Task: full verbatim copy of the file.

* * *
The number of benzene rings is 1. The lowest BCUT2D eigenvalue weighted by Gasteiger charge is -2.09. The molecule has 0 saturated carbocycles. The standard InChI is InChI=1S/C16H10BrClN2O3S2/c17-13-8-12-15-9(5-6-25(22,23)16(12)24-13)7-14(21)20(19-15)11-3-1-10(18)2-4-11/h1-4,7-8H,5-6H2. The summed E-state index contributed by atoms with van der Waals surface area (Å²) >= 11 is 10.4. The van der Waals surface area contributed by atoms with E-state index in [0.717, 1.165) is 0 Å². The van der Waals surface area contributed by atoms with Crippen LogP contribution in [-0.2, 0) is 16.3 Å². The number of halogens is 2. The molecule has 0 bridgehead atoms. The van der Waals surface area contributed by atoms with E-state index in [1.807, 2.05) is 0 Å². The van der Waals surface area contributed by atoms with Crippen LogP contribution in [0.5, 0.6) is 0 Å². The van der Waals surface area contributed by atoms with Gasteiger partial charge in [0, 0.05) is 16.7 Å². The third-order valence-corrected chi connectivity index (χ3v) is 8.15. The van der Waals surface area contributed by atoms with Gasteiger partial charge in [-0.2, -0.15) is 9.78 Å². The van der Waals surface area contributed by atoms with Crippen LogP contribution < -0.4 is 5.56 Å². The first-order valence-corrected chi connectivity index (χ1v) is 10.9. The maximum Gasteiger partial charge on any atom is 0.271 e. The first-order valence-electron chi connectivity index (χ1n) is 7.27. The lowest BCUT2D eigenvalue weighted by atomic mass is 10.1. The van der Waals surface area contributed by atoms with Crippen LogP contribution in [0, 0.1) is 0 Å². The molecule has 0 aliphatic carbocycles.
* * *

The number of benzene rings is 1. The lowest BCUT2D eigenvalue weighted by Gasteiger charge is -2.09. The molecule has 0 saturated carbocycles. The standard InChI is InChI=1S/C16H10BrClN2O3S2/c17-13-8-12-15-9(5-6-25(22,23)16(12)24-13)7-14(21)20(19-15)11-3-1-10(18)2-4-11/h1-4,7-8H,5-6H2. The summed E-state index contributed by atoms with van der Waals surface area (Å²) >= 11 is 10.4. The van der Waals surface area contributed by atoms with E-state index in [0.717, 1.165) is 0 Å². The van der Waals surface area contributed by atoms with Crippen LogP contribution in [-0.2, 0) is 16.3 Å². The number of halogens is 2. The molecule has 0 bridgehead atoms. The van der Waals surface area contributed by atoms with E-state index in [1.807, 2.05) is 0 Å². The van der Waals surface area contributed by atoms with Crippen LogP contribution in [0.5, 0.6) is 0 Å². The van der Waals surface area contributed by atoms with Gasteiger partial charge in [0, 0.05) is 16.7 Å². The third-order valence-corrected chi connectivity index (χ3v) is 8.15. The van der Waals surface area contributed by atoms with Gasteiger partial charge in [-0.2, -0.15) is 9.78 Å². The van der Waals surface area contributed by atoms with Crippen LogP contribution < -0.4 is 5.56 Å². The first-order valence-corrected chi connectivity index (χ1v) is 10.9. The maximum Gasteiger partial charge on any atom is 0.271 e. The first-order valence-electron chi connectivity index (χ1n) is 7.27. The lowest BCUT2D eigenvalue weighted by atomic mass is 10.1. The van der Waals surface area contributed by atoms with Crippen LogP contribution in [0, 0.1) is 0 Å². The molecule has 0 aliphatic carbocycles.